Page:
HTBS’s Greg Denieffe writes,
In an earlier post on HTBS called “Toad, Tom, Jack and Billy!”, I mentioned that I had researched the story of The Rowing Bunburys of Lisnavagh. Recently, Turtle Bunbury sent me some old photographs that he found in the archives of the Bunbury family home at Lisnavagh House, Rathvilly, County Carlow.
Included was the wonderful but undated photograph on top described by Turtle as a Victorian Ladder. There is no mistaking the trophy which is The Ladies’ Plate from Henley Royal Regatta and I think the photograph is of the 1896 winning crew from Eton College. What do other HTBS readers think?
If, as I would expect, they are recreating the positions of the crew when they are in the boat, then the names from top to bottom would be as follows:
Bow Hon. M. C. A. Drummond
2 C. M. Black
3 F. W. Warre
4 E. L. Warre
5 J. L. Philips
6 J. A. Tinne
7 W. Dudley Ward
Str. Hon. W. McClintock Bunbury
Cox R. A. Blyth
Stroke of the 1896 crew and standing behind the seated coxswain would be Hon. W. McClintock Bunbury, known to his family and friends as Billy Bunbury (1878-1900). Can you see a similarity to the young boy in the ladder?
William McClintock Bunbury was born at Lisnavagh in 1878, the eldest son of Thomas Kane (Tom) McClintock Bunbury, 2nd Baron Rathdonnell, and his wife, Lady Katherine Anne (Kate) Rathdonnell. Billy was educated at the Dragon School in Oxford and Eton College [April 1892 – December 1897] where he was in Rev S. A. Donaldson’s House. Donaldson was successor to Rev Edmund Warre and like him an enthusiastic rowing coach. As was his father before him, Billy was captain of boats at Eton and stroked the winning Ladies’ Plate crews of 1896 and 1897. He joined the Scots Greys shortly after leaving Eton. He was posted to South Africa in December 1899 and died ten weeks later, on the 17 February, 1900, having been shot in both legs in a raid on a Boer position eight miles outside Kimberley.
In the seven-seat and standing behind Billy Bunbury would be William Dudley Ward (1877-1946), one of the rowers depicted in The Rowers of Vanity Fair.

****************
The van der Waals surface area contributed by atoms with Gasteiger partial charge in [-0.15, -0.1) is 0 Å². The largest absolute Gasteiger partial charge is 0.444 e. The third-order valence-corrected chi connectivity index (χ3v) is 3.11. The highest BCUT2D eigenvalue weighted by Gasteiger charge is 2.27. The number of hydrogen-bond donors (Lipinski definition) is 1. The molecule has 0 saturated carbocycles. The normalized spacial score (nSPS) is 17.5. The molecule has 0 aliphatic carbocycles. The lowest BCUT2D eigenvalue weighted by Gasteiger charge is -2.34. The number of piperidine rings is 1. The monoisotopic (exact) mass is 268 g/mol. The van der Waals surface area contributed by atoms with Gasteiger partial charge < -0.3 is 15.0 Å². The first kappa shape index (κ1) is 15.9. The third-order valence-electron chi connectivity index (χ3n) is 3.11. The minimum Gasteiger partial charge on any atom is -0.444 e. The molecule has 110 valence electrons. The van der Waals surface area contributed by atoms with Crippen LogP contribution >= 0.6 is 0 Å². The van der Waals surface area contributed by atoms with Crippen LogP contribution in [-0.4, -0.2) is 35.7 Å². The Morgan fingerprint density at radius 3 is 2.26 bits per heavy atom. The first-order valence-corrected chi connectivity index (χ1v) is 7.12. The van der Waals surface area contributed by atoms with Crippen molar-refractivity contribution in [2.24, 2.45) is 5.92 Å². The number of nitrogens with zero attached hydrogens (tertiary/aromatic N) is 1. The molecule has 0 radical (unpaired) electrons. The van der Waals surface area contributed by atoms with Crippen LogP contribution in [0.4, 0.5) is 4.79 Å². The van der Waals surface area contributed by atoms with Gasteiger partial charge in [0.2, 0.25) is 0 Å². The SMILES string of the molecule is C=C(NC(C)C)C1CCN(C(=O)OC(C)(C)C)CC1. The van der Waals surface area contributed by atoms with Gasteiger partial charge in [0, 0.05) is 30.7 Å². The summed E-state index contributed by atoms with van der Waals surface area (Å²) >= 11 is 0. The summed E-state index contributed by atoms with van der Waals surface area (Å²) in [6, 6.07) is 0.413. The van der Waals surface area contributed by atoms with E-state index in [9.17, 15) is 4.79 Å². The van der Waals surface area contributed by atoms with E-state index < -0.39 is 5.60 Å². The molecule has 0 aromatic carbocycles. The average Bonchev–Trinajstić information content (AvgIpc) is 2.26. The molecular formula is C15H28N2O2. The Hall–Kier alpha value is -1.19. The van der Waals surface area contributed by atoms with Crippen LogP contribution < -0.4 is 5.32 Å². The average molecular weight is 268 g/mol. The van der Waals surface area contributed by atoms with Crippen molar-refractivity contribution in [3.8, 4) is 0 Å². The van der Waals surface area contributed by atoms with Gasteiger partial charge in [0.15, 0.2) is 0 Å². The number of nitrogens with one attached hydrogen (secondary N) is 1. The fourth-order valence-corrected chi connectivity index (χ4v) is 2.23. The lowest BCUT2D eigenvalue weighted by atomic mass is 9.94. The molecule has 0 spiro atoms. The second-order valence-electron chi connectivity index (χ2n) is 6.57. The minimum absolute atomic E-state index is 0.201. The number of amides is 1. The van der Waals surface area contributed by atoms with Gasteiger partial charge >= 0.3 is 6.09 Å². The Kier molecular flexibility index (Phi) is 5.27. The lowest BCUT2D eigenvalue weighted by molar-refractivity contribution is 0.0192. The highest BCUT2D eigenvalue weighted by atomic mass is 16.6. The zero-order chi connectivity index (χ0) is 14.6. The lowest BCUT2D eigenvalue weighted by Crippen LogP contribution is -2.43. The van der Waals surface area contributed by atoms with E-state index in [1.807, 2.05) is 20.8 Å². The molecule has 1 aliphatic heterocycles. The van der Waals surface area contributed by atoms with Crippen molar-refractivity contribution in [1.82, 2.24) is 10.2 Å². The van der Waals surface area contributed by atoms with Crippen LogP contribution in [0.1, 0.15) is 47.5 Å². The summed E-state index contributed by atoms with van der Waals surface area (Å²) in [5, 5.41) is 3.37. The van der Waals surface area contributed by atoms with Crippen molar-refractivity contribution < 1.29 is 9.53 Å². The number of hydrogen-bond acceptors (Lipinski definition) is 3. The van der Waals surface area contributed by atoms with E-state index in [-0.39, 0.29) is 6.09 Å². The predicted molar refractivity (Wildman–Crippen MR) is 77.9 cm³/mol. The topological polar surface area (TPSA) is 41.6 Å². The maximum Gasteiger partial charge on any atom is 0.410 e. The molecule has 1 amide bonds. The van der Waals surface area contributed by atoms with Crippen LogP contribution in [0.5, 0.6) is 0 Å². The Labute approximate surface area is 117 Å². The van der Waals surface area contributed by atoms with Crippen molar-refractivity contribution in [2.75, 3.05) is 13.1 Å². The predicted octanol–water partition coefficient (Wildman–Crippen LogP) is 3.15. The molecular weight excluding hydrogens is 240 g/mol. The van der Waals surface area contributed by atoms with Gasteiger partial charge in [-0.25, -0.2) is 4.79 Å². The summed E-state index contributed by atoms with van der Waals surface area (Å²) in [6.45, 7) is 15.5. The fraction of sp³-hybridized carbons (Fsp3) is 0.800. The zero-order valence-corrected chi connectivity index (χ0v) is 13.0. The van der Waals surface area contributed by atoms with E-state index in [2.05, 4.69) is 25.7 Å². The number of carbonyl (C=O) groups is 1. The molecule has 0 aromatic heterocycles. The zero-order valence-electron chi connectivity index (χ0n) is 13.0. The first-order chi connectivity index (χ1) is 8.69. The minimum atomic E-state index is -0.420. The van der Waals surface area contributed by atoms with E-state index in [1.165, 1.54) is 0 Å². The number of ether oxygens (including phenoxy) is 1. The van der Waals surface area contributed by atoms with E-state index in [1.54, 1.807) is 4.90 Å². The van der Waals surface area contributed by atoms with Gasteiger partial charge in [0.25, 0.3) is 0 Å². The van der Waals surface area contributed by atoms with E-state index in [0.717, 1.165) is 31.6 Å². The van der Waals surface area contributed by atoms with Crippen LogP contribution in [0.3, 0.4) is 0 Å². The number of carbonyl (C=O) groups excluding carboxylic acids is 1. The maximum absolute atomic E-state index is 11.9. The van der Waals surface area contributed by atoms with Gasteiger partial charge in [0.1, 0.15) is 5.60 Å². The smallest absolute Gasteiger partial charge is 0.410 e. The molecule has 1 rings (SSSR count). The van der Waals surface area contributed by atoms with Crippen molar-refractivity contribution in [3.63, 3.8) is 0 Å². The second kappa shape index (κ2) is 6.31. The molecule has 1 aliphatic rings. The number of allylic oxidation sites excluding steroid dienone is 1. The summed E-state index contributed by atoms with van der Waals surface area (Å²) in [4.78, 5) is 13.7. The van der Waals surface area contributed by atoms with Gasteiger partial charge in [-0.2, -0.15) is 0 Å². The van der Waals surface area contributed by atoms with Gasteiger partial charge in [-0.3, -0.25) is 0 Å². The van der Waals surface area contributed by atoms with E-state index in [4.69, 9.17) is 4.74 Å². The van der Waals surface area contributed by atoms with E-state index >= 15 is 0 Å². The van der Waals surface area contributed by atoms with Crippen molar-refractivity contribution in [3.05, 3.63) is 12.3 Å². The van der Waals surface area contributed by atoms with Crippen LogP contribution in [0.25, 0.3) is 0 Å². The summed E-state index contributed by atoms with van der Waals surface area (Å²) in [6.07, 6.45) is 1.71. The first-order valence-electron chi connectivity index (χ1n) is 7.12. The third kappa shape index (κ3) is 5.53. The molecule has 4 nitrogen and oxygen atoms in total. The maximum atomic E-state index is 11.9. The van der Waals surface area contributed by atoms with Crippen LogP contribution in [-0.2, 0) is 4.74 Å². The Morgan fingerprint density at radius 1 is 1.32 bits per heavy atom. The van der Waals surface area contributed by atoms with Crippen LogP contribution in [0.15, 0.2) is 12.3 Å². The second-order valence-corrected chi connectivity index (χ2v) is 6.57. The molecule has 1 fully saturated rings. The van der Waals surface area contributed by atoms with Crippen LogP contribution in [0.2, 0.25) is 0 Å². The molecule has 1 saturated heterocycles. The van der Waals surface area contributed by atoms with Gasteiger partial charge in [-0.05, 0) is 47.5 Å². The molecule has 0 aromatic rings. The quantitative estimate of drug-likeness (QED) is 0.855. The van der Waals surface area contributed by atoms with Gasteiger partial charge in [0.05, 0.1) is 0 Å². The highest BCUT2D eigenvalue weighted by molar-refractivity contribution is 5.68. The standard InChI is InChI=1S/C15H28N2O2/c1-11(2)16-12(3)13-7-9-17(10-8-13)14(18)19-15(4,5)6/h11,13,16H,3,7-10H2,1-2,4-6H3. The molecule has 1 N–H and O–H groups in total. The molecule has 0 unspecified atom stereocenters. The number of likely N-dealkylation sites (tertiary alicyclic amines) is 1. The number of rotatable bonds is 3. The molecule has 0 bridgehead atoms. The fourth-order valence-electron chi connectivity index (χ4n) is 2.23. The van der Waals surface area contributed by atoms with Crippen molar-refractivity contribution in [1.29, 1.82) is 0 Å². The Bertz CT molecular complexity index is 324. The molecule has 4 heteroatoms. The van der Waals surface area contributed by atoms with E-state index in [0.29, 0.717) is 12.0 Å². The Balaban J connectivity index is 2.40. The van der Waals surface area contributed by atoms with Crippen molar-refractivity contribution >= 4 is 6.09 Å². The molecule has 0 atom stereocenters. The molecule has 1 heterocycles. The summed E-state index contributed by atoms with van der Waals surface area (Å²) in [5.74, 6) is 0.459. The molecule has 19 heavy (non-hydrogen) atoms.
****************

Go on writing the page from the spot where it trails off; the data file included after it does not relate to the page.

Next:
Creative Commons Attribution-NonCommercial-NoDerivs 3.0 Unported License.)
In the three-seat and third from the top would be Felix Warre (1879–1953) depicted above in the Illustrated London News in 1898 as part of the Oxford University Boat Race crew.
Also included in the Bunbury archives was a photograph, again undated, but a similar photograph on the Balliol College website identifies the race as the final of the Ladies’ Challenge Plate in 1896:
C. R. Dunlop, Balliol College, Oxford] reproduced by kind permission of Balliol College.
Two photographs were identified as from Henley. The one above is in good condition and was captioned: Ladies’ Plate 1896 – Eton & Jesus (Oxford).
The official result of the final was that Eton College beat Balliol College, Oxford by 2½ lengths in a time of 8 min. 6 sec.
Jack’s first success at Henley Royal Regatta was in the two seat of the Eton crew that won the Ladies’ Plate in 1868. The boat was stroked by his brother Tom and for the next two years Jack would stroke the Eton eight to two more victories in the same event.
After finishing at Eton College in 1870 Jack went up to Oxford University where he quickly joined the Brasenose College Boat Club, the oldest collegiate boat club in the world. In his short stay at the university, he won The Trial Eights (1870), The Silver Sculls (1871) and The Silver Challenge Oars for pairs (1871).
Jack was originally selected in the stroke seat of the Oxford crew for the 1871 Boat Race but was switched to the seven-seat close to race day. It seems to have worked better for them and by March 18, the Penny Illustrated favoured Oxford over Cambridge. On Saturday, 1 April, the two crews set off but it was Cambridge who, despite a last minute spurt by the Oxford crew by the Mortlake brewery, won by a length in 23 min. and 5 sec. (‘with a foul wind from the north east’).
At Henley in July 1871, Jack was defeated by Mr. William Fawcus of the Tynemouth Rowing Club, shortly before Fawcus defeated Mr. Long, the winner of the Wingfield Sculls. Jack was also in the four seat of the Oxford Etonians crew that won the Grand Challenge Cup. This was the sixth and final time that the Eton old boys would win the premier event at the premier regatta in the country. It was Jack’s finest hour in a boat and probably his last. The up-and-coming London Rowing Club was beaten in the final by 1½ lengths in a time of 8 min. 5sec.
Jack was only at Oxford until December 1871 when he left to pursue a career in the army. Sadly, he died in 1893 at the age of only 42 and was buried in the graveyard at St. Helen’s Church, Tarporley, Cheshire.
Maybe other HTBS readers can help positively identify the undated photographs and their subjects?
There were a few more photographs found at Lisnavagh but they are of rather poor quality and undated. The following photo is clearly the Eton College boathouses and perhaps there is a Bunbury in the crew. The close-up shows the presence of the photographer was indeed an occasion that the boys were not going to miss.
Thanks to Turtle Bunbury for sending these interesting photographs.